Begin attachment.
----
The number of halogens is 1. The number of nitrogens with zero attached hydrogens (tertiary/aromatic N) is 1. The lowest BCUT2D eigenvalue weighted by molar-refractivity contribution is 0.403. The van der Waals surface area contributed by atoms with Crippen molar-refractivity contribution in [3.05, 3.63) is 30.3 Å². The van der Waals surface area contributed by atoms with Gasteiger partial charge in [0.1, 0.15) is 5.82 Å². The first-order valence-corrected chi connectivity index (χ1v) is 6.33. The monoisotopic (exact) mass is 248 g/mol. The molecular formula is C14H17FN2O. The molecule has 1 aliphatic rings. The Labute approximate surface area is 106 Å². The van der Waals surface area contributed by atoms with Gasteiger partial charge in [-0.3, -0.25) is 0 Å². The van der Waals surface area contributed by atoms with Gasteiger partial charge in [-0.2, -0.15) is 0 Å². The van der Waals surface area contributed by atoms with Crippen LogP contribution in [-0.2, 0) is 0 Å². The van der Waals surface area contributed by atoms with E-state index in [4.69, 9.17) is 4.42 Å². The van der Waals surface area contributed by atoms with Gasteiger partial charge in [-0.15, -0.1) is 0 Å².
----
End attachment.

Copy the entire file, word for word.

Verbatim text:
The number of halogens is 1. The number of nitrogens with zero attached hydrogens (tertiary/aromatic N) is 1. The lowest BCUT2D eigenvalue weighted by molar-refractivity contribution is 0.403. The van der Waals surface area contributed by atoms with Crippen molar-refractivity contribution in [3.05, 3.63) is 30.3 Å². The van der Waals surface area contributed by atoms with Gasteiger partial charge in [0.1, 0.15) is 5.82 Å². The first-order valence-corrected chi connectivity index (χ1v) is 6.33. The monoisotopic (exact) mass is 248 g/mol. The molecular formula is C14H17FN2O. The molecule has 1 aliphatic rings. The Labute approximate surface area is 106 Å². The van der Waals surface area contributed by atoms with Gasteiger partial charge in [-0.3, -0.25) is 0 Å². The van der Waals surface area contributed by atoms with Gasteiger partial charge in [-0.2, -0.15) is 0 Å². The van der Waals surface area contributed by atoms with Crippen LogP contribution in [-0.2, 0) is 0 Å². The van der Waals surface area contributed by atoms with E-state index in [4.69, 9.17) is 4.42 Å². The van der Waals surface area contributed by atoms with Gasteiger partial charge in [-0.15, -0.1) is 0 Å².